As Europe hopes to double its share of global chip production, Intel comes along with $20bn, plans for fabs

France, Germany, Belgium, and the Netherlands ... but not Brexit Britain?


Intel is planning to spend as much as $20bn on building a couple of chip manufacturing plants in Europe, with more in the works.

CEO Pat Gelsinger has been traveling across the region and just met French President Emmanuel Macron, German Chancellor Angela Merkel, and Italian Prime Minister Mario Draghi to discuss component supply-chain problems amid the ongoing global chip shortage.

Industries including automotive, consumer tech, and health have been hit hard by the semiconductor drought, and fabrication plants are struggling to fulfill a backlog of orders.

The European Commission, for one, hopes to boost production of “cutting-edge and sustainable semiconductors” in Europe to 20 per cent of global output by 2030, up from about 10 per cent right now, according to its Digital Compass initiative. That, at least, might ensure Europe gets a decent supply for parts for the future.

Intel wants in on this, and hopes to expand its presence on the continent. It hopes to build in Europe at least one factory for manufacturing and another for advanced packaging, Greg Slater, VP of global regulatory affairs, told the Financial Times over the weekend. France, Germany, Belgium, and the Netherlands are being considered as hosts for these facilities, and Intel is expected to name locations by the end of the year.

Chipzilla is, we're told, prepared to blow as much as $20bn on these factories over the next decade, with an eye on building up to eight fabs on a 1,000-acre site somewhere with the necessary infrastructure around it. Intel teased it could spend up to $100bn during the lifetime of these Euro plants.

“We are well placed to make this an ecosystem-wide project, not just a couple of isolated paths in one member state,” Slater said. “We do believe that this is a project that will benefit Europe at large.”

That said, Intel will most likely be expecting something in return. In April, Gelsinger reportedly said he was seeking an €8bn ($9.5bn) subsidy to make up for the high cost of manufacturing in Europe. "What we're asking from both the US and the European governments is to make it competitive for us to do it here compared to in Asia," he told Politico Europe. Intel has since denied a specific figure was mentioned in that interview.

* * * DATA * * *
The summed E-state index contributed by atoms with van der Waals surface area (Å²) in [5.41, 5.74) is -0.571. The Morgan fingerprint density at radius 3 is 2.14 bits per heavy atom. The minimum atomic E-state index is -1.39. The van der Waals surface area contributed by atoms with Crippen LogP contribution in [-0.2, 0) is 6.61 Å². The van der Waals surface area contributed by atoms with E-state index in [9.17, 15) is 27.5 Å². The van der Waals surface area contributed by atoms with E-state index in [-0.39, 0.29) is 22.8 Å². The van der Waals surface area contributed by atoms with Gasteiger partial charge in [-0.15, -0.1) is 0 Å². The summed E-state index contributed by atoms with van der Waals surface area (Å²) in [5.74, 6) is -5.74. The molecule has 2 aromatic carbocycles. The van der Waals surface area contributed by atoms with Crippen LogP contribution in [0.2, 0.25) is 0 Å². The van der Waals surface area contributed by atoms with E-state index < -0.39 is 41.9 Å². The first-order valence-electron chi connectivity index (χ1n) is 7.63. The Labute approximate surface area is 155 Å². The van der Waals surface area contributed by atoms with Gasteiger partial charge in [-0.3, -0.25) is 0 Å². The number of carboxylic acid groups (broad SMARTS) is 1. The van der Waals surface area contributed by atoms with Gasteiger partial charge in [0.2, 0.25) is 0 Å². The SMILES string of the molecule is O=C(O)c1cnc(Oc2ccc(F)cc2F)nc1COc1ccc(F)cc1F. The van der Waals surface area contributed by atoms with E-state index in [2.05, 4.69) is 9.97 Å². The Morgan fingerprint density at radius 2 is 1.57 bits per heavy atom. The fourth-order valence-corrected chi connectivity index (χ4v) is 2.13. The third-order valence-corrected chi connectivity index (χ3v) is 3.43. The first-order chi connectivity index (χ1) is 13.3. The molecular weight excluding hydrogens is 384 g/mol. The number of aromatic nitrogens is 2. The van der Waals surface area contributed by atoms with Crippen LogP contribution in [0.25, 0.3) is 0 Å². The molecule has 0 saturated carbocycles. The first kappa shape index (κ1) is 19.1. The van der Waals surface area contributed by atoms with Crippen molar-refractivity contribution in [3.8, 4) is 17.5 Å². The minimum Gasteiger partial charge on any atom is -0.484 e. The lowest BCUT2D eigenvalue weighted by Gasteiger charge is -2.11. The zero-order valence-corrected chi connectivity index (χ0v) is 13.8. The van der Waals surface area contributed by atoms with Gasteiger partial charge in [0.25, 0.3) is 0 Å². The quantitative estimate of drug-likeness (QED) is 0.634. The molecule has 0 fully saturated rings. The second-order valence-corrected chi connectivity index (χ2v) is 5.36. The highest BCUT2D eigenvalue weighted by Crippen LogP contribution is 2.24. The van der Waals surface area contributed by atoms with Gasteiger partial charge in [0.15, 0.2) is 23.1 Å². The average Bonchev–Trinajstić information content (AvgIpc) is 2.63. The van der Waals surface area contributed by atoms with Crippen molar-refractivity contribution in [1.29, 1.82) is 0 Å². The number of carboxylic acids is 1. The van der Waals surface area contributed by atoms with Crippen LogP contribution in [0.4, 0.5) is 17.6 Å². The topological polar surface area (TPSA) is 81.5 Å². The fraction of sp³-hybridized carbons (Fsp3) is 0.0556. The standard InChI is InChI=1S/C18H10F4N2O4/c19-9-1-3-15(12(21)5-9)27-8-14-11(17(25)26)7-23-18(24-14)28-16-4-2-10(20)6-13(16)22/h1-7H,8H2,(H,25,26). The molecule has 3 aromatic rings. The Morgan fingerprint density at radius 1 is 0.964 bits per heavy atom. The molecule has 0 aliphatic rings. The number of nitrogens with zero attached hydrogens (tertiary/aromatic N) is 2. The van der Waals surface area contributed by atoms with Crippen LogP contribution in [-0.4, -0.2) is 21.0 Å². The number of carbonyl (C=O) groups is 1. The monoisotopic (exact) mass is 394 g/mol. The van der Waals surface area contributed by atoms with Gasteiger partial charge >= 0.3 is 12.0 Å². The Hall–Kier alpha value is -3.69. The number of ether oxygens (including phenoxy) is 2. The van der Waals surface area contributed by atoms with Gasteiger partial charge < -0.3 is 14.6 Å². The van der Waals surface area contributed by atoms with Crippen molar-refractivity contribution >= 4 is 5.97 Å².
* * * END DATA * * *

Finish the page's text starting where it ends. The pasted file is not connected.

"We have been investing in Europe and support the EU’s ambition to produce 20 per cent of semiconductors globally by 2030," a spokesperson for the chip giant told us today. "Building a new foundry in Europe will enable the region to facilitate chip supply for both European as well as global customers.

"We are considering several countries at this time, but we have not yet decided. There are many factors to consider as we explore suitable factory sites. We are encouraged by the support we are getting from customers and governments. Government incentives will play a significant role in accelerating and expanding our investment plans around the world.

"Currently it can cost 30 per cent more to operate a fab in Europe or the US compared to Asia. Also important is access to a diverse workforce, robust supplier ecosystem and reliable infrastructure. We are considering many locations and plan to announce our next phase of expansions in the US, Europe, and other global locations within the year."

Chipzilla also previously announced it was building a 3D-packaging semiconductor lab in New Mexico, USA. Meanwhile, rival chipmaker TSMC has apparently started construction of six plants in Arizona. The first one is expected to start cranking out up to 20,000 5nm chip wafers every month by 2024. ®

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